Why Heraldic Beasts Look Left

LionessOne of the first questions new Heralds and Artists ask me is, why does every animal look off to the left? Why is this direction the default position?

The answer comes from Heraldry’s Original Purpose: to distinguish a noble and their followers from everyone else on the battlefield. Heraldry is literally the oldest form of Identifying Friend or Foe, and Heraldic Displays were created for shields on the battlefield.

Righty

 

 

This Viking Shieldmaiden displays my registered heraldry, Azure, a winged ounce within an orle argent. The shield is on her left arm, with the axe in her right hand. The fierce Ounce Lioness looks like it is ready to jump off of the shield and attack!

 

 

Fart

I joined the Society as a fencer because I wanted to learn to fence just like Tamora Pierce‘s Lady Knight Alanna the Lioness. As a fencer, I fought with my right hand.

About six months into the Society, I discovered I preferred Heavy List combat to Fencing. As I studied Heavy, I realized I am a much stronger fighter with my left hand than my right. So I re-strapped my shield to be worn on my right arm.

As you can see, a left-looking Lioness is not fierce when wielded in the opposite hand. The Lioness looks like she is going to fart in your general direction.

Lefty

 

Here is my repainted left-handed shield, with my Lioness facing to Sinister and fiercely threatening my opponents. Yes, the Sinister Lioness looks right. The default position, called Dexter, features a feline looking left.

The Heralds don’t care if your beasts face Dexter or Sinister. If a device is in conflict, making the beast face Sinister gives one Distinct Change of difference.

The Artistic Process

I have a degree in Architecture, and about a year before I graduated, I realized I was not suited to the field. I’m a draftsman and a technical artist, not an Artist. A large part of why I love drawing Heraldry is that it lets me use my skills as a designer, and I can trace any art that I cannot draw on my own.

Drawing Heraldry has helped me become more of a graphic designer and an artist. After five years as an Art Herald, I’m starting to understand how an Artist thinks and Designs.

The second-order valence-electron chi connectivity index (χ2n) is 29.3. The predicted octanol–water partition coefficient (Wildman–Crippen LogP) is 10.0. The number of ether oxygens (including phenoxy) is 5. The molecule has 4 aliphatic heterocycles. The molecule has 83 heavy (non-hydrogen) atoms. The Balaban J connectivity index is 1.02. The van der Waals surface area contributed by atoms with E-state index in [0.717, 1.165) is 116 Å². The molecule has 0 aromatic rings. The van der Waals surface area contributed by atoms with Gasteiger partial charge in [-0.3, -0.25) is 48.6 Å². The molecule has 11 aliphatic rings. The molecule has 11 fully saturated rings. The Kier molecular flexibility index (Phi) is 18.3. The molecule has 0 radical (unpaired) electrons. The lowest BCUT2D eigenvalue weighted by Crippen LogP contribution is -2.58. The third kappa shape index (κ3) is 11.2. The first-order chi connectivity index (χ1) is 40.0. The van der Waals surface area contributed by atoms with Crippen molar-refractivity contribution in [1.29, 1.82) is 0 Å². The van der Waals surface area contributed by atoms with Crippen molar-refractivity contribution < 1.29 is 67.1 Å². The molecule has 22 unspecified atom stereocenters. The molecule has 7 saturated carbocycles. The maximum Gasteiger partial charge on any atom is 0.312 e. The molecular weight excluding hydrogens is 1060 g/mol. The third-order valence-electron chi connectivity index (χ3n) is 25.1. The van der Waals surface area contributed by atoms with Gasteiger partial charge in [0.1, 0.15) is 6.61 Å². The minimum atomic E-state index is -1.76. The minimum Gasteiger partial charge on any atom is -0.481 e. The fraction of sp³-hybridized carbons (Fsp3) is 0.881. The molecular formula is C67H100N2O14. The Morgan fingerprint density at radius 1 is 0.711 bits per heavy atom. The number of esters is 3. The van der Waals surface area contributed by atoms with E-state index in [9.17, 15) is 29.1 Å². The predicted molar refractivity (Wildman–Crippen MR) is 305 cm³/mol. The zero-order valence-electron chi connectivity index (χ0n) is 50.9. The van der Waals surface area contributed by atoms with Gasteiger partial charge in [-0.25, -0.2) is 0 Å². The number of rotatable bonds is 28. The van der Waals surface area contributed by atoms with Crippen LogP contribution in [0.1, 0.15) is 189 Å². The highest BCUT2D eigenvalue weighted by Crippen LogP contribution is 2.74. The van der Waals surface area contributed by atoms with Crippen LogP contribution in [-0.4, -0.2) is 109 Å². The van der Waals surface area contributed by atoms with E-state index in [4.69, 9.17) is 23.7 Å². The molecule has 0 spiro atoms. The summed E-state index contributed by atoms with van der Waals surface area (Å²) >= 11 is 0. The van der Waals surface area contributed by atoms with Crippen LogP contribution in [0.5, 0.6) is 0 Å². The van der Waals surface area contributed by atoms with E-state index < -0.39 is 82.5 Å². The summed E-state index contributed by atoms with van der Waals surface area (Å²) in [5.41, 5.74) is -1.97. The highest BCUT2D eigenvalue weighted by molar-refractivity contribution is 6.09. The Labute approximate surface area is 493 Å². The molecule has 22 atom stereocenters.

In college, one of the concepts that confused me was the “Artistic Process.” Teachers kept asking to see my Process, and I’d be confused and explain that I was trying to design spaces that would best fit the needs of whoever was living or working there. As I was designing this prop, a wooden pallet to reflect my status as the new Pallet Herald, I finally wrapped my head around what the Artistic Process is.

Process is how the design changes and adapts as Art is created.

Palletoverlap

My first step was finding clip art of an artist’s pallet, and printing it on a full sheet of paper. I cut out the shape and played with it before deciding it was too small to display my badge and the paint blobs. So I adjusted the size and shape of the pallet, making sure the grip indent and hole for my thumb remained the same.

This image below shows how I was played with the pallet size. The thin blue line is the size of a list tree shield. I used my flexible curve to increase the size of the pallet by tracing the original print out, and then putting the curve on the outer edge. I did this three times.

I used D-rings to see how much space I would need for each paint blob. D-rings are leatherworking hardware, and I had a bag of them on hand. They were about the right size for my paint blobs, so I used them as a layout tool.
PaintLocations (2)

WherePaint1

Once I had the spacing set, I used a leatherworking O-ring to draw circles for the paint blobs. I also folded the paper design in half, so I could be sure the hammer that’s my Personal Badge would be properly centered on the pallet.

This is an example of how the greatest difference between looking professional and slipshod is planning. Small things like folding a paper in half to find the center, or laying out designs on graph paper literally make the difference between a thing looking professional instead of slipshod. This is the reason I have a tag called graph paper solves everything.

WherePaint2

After I traced the paint blob placement in pencil, I had the challenge of not making them look like perfect circles. Making things look irregular is trickier that it appears. After some fiddling, I decided to just make little circles with my brush until I had blobs of color. After the paint was dry, I took a white eraser and carefully removed my pencil lines.

Each of the colors on my pallet are used in Heraldry: Gules [red], Argent [white], Or [gold], Vert [green], Azure [blue], Purpure [purple], and Sable [black]. Pink, orange, and brown are almost never used in Heraldry. Grey and silver are both considered Argent [white].

WhatAboutWords

After I painted my blobs and my hammer badge, I took a step back and really looked at the pallet. When I had only put the blobs of paint on my pallet, the rest of the wood was bare, and the unused space was not problematic. But after I added my hammer, the edge of the pallet looked bare and out of place.

This is where the Artistic Process comes in. I saw the empty space standing out, so I used my flexible curve to draw some guidelines for adding text. I lettered the pallet in the font I’ve created, which references the Norse Futhark Runes while still being readable Roman characters.

PaintMyself

Frack! Paint is supposed to go on the pallet, not on my hands! This is why painters wear smocks.

As I was putting the letters on my pallet, I realized “Pallet Herald – of the East Kingdom” was passive voice. I changed my pencil lettering to “Pallet Herald – Kingdom of the East.”

After the painting was done, I put a coat of polyurethane over the entire pallet to seal it. Because I am the klutz who has dropped and entire horn of coffee over everything.

Final